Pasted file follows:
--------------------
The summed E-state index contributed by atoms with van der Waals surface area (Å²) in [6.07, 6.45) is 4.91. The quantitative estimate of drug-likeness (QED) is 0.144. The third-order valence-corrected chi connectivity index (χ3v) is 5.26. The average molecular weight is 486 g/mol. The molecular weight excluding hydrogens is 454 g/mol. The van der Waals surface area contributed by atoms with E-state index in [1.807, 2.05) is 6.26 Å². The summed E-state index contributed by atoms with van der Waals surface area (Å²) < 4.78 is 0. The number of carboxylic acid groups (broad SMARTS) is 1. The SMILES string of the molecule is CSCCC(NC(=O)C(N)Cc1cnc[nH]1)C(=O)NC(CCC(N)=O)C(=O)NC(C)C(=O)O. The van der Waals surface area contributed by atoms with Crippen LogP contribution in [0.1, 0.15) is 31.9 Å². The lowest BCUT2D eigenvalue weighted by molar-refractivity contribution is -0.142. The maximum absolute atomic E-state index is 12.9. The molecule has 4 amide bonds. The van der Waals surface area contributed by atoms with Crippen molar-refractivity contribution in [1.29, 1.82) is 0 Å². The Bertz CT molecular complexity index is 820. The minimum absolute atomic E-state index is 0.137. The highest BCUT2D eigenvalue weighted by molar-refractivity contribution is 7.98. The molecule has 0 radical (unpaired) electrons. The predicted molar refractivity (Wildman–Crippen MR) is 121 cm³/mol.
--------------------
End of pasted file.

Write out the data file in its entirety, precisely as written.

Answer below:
The summed E-state index contributed by atoms with van der Waals surface area (Å²) in [6.07, 6.45) is 4.91. The quantitative estimate of drug-likeness (QED) is 0.144. The third-order valence-corrected chi connectivity index (χ3v) is 5.26. The average molecular weight is 486 g/mol. The molecular weight excluding hydrogens is 454 g/mol. The van der Waals surface area contributed by atoms with E-state index in [1.807, 2.05) is 6.26 Å². The summed E-state index contributed by atoms with van der Waals surface area (Å²) < 4.78 is 0. The number of carboxylic acid groups (broad SMARTS) is 1. The SMILES string of the molecule is CSCCC(NC(=O)C(N)Cc1cnc[nH]1)C(=O)NC(CCC(N)=O)C(=O)NC(C)C(=O)O. The van der Waals surface area contributed by atoms with Crippen LogP contribution in [0.1, 0.15) is 31.9 Å². The lowest BCUT2D eigenvalue weighted by molar-refractivity contribution is -0.142. The maximum absolute atomic E-state index is 12.9. The molecule has 4 amide bonds. The van der Waals surface area contributed by atoms with Crippen molar-refractivity contribution in [1.29, 1.82) is 0 Å². The Bertz CT molecular complexity index is 820. The minimum absolute atomic E-state index is 0.137. The highest BCUT2D eigenvalue weighted by molar-refractivity contribution is 7.98. The molecule has 0 radical (unpaired) electrons. The predicted molar refractivity (Wildman–Crippen MR) is 121 cm³/mol.